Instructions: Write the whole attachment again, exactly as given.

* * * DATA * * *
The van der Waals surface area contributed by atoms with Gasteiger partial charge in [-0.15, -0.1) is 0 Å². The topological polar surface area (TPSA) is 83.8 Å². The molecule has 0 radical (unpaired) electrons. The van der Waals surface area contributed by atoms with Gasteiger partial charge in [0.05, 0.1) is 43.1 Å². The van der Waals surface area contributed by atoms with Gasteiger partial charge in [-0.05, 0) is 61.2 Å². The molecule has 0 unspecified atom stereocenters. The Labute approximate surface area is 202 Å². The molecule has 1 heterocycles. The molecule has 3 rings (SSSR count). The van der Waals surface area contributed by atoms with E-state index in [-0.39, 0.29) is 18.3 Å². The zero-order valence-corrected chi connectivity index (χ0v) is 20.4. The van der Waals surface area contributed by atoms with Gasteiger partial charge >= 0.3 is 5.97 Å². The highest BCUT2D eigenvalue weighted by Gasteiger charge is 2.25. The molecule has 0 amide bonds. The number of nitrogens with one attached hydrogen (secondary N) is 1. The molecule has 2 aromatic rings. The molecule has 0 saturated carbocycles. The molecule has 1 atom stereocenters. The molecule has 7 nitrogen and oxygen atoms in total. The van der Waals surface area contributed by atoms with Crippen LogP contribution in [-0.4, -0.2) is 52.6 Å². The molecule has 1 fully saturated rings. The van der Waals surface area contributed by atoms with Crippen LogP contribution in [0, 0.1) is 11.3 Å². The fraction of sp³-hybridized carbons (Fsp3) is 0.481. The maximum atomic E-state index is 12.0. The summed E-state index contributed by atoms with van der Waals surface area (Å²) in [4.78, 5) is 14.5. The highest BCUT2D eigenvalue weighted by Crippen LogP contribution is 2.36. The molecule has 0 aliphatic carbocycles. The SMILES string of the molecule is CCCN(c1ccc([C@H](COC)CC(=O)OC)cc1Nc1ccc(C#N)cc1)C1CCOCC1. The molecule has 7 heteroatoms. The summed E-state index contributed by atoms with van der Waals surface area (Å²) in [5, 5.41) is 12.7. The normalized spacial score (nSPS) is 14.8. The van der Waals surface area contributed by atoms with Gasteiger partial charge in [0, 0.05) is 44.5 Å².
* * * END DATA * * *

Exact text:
The van der Waals surface area contributed by atoms with Gasteiger partial charge in [-0.15, -0.1) is 0 Å². The topological polar surface area (TPSA) is 83.8 Å². The molecule has 0 radical (unpaired) electrons. The van der Waals surface area contributed by atoms with Gasteiger partial charge in [0.05, 0.1) is 43.1 Å². The van der Waals surface area contributed by atoms with Gasteiger partial charge in [-0.05, 0) is 61.2 Å². The molecule has 0 unspecified atom stereocenters. The Labute approximate surface area is 202 Å². The molecule has 1 heterocycles. The molecule has 3 rings (SSSR count). The van der Waals surface area contributed by atoms with E-state index in [-0.39, 0.29) is 18.3 Å². The zero-order valence-corrected chi connectivity index (χ0v) is 20.4. The van der Waals surface area contributed by atoms with Gasteiger partial charge >= 0.3 is 5.97 Å². The highest BCUT2D eigenvalue weighted by Gasteiger charge is 2.25. The molecule has 0 amide bonds. The number of nitrogens with one attached hydrogen (secondary N) is 1. The molecule has 2 aromatic rings. The molecule has 0 saturated carbocycles. The molecule has 1 atom stereocenters. The molecule has 7 nitrogen and oxygen atoms in total. The van der Waals surface area contributed by atoms with Crippen LogP contribution in [-0.4, -0.2) is 52.6 Å². The molecule has 1 fully saturated rings. The van der Waals surface area contributed by atoms with Crippen LogP contribution in [0, 0.1) is 11.3 Å². The fraction of sp³-hybridized carbons (Fsp3) is 0.481. The maximum atomic E-state index is 12.0. The summed E-state index contributed by atoms with van der Waals surface area (Å²) in [4.78, 5) is 14.5. The highest BCUT2D eigenvalue weighted by Crippen LogP contribution is 2.36. The molecule has 0 aliphatic carbocycles. The SMILES string of the molecule is CCCN(c1ccc([C@H](COC)CC(=O)OC)cc1Nc1ccc(C#N)cc1)C1CCOCC1. The molecule has 7 heteroatoms. The summed E-state index contributed by atoms with van der Waals surface area (Å²) in [5, 5.41) is 12.7. The normalized spacial score (nSPS) is 14.8. The van der Waals surface area contributed by atoms with Gasteiger partial charge in [0, 0.05) is 44.5 Å².